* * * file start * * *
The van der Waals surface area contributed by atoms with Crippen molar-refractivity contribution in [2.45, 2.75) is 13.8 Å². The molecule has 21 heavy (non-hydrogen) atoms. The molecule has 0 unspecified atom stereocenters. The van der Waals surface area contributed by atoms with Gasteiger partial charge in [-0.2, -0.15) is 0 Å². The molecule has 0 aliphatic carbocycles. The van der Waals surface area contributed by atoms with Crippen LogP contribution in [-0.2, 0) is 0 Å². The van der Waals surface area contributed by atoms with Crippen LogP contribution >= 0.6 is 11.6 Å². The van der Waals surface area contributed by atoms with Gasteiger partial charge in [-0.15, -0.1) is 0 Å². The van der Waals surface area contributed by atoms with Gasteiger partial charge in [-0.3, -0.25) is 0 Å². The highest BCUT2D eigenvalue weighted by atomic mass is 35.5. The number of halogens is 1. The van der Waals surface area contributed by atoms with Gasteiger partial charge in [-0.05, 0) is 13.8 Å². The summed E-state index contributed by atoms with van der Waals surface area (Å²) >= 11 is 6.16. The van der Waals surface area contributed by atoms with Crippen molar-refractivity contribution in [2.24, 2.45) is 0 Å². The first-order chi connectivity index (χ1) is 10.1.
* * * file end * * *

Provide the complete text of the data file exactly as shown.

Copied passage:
The van der Waals surface area contributed by atoms with Crippen molar-refractivity contribution in [2.45, 2.75) is 13.8 Å². The molecule has 21 heavy (non-hydrogen) atoms. The molecule has 0 unspecified atom stereocenters. The van der Waals surface area contributed by atoms with Gasteiger partial charge in [-0.2, -0.15) is 0 Å². The molecule has 0 aliphatic carbocycles. The van der Waals surface area contributed by atoms with Crippen LogP contribution in [-0.2, 0) is 0 Å². The van der Waals surface area contributed by atoms with Crippen LogP contribution >= 0.6 is 11.6 Å². The van der Waals surface area contributed by atoms with Gasteiger partial charge in [-0.15, -0.1) is 0 Å². The van der Waals surface area contributed by atoms with Gasteiger partial charge in [-0.3, -0.25) is 0 Å². The highest BCUT2D eigenvalue weighted by atomic mass is 35.5. The number of halogens is 1. The van der Waals surface area contributed by atoms with Gasteiger partial charge in [-0.05, 0) is 13.8 Å². The summed E-state index contributed by atoms with van der Waals surface area (Å²) >= 11 is 6.16. The van der Waals surface area contributed by atoms with Crippen molar-refractivity contribution in [2.24, 2.45) is 0 Å². The first-order chi connectivity index (χ1) is 10.1.